I don’t think any of us probably want to quit taking care of our personal appearance and cleanliness for twenty-one days.  I haven’t heard that even one Daniel Fast expert is suggesting such a thing, but it was a common component of fasting in Old Testament times.  King David did it, too.  People meant business with God back then, when they fasted.  I wonder how popular the Daniel Fast would be, if not “anointing oneself” were a requirement?  Maybe everyone would just do the South Beach Diet instead, and call it a fast!

So there you have it — my little attempt to put the whole Daniel Fast fad in perspective.  Happy cheese pizzas and potato chips to you!

For just a little bit more on the Daniel Fast, see my post, Weird Search Terms #4. (Scroll to the bottom of the post.)

Daniel Fast

Our church family just finished a 21-day Daniel fast and time of prayer.  For those of you who may not know, a Daniel fast is patterned after how Daniel in the Bible fasted and prayed:

Daniel 10:2, 3In those days, I Daniel was mourning [probably repentance prayer for his nation] three full weeks.  I ate no pleasant bread, neither came flesh nor wine in my mouth, neither did I anoint myself at all, till three whole weeks were fulfilled.

At the end of the 21 days that Daniel fasted, an angel came with revelation from heaven for Daniel.  His prayers were answered.

It’s amazing what people do with a small passage in the Bible like that.  There are umpteen web sites that will tell you exactly how to do a Daniel fast.  Supposedly, the web site authors have done research, and have discovered exactly what Daniel ate and what he didn’t eat during that time.  But the web sites do not agree with each other, so either several somebodies’ research is faulty, or else they are making it up as they go along.  (Can I say this, and get away with it?)

One web site declares that on a Daniel fast, we must eat all whole-grain bread, fruits and veggies galore, no preservatives, no sugar, no meat, no dairy, no oil of any kind.  Another site allows dairy, including butter (but not margarine).  Another says sugar is bad, but honey is acceptable.  Still another says we cannot eat any bread.

I did not think the verses in the Bible were as hard as all that to understand — No wine and no flesh is pretty straightforward: we weren’t going to be eating meat, and we don’t drink wine anyway.  No pleasant bread tells me just that — the cookies, sweet breads, and goodies of that ilk gotta go.  Some translations say “no pleasant food.”  OK, so fruit is a pleasant food in my book, so shouldn’t that go, too?  (But we ate fruit.  We had to eat something.)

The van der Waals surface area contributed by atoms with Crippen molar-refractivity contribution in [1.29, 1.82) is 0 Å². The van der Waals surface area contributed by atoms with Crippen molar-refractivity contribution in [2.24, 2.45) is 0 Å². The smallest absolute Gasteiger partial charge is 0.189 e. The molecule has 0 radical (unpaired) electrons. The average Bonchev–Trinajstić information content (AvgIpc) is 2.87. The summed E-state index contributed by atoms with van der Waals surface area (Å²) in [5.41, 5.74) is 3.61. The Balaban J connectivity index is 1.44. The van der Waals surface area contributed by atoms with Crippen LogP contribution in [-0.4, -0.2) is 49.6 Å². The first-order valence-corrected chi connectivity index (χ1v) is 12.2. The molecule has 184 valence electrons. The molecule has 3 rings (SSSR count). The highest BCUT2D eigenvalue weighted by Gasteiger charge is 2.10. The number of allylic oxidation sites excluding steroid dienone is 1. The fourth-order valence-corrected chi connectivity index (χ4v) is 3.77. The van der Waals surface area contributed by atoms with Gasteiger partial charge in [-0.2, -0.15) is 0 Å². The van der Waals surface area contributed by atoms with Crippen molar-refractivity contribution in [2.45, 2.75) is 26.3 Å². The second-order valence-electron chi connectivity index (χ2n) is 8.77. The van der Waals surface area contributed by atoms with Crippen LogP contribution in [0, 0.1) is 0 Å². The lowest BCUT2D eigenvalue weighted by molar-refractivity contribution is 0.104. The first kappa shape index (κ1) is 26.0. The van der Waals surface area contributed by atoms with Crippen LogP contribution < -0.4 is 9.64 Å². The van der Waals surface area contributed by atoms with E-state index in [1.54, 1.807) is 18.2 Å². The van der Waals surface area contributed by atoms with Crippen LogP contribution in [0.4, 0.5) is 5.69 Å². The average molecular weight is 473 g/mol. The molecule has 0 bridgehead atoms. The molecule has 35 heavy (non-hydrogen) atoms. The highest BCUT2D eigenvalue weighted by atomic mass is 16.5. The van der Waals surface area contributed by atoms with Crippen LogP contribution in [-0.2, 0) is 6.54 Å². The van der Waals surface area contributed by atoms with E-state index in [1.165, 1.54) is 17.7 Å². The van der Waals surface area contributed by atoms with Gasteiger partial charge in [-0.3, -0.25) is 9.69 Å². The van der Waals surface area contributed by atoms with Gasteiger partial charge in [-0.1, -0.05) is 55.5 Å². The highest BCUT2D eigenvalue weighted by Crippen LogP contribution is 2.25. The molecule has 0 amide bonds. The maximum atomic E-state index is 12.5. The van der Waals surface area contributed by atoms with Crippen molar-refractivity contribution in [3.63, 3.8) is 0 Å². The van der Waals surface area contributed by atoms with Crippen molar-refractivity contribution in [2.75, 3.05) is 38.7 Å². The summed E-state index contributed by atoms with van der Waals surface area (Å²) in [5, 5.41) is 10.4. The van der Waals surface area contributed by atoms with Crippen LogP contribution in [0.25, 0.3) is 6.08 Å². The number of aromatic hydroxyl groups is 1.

My family obsessed over food for two weeks leading up to the fast.  I never saw my husband and child so preoccupied with their stomachs before!  They were wringing their hands about what in the world they were going to eat.  Now, you have to understand how serious this was to them.  My daughter is a growing teenager, and teenagers need a lot of fuel.  My husband is six feet tall and weighs about 150 pounds on a good day.  He has a high metabolism and a high-energy job.  He eats constantly, just to keep going and maintain weight in the process.  We call him The Hummingbird.  I, on the other hand, do not need more fuel.  Maintaining weight, for me, means not blimping out and breaking the scale.  I saw this fast as a marvelous opportunity to lose a few pounds and not have to cook!

It was very interesting hearing from our church friends how they were doing the fast.  They ran the gamut from hard core fruit-and-veggies-only people to letter-of-the-law types who tried to get as close to the line without stepping over it as possible.  One family in our acquaintance finally decided that cheese pizza would fit the fast criteria, since there wasn’t any meat on it.   They managed to find one with a whole wheat crust.  Hmmm.  Some spent many hours in the kitchen, coming up with gourmet bean delights that were as tasty as any meat dish ever thought of.  I rather thought this might be defeating the purpose.  I thought we were supposed to suffer a little, and use the time we would normally spend preoccupied with eating on prayer.  Well, what do I know?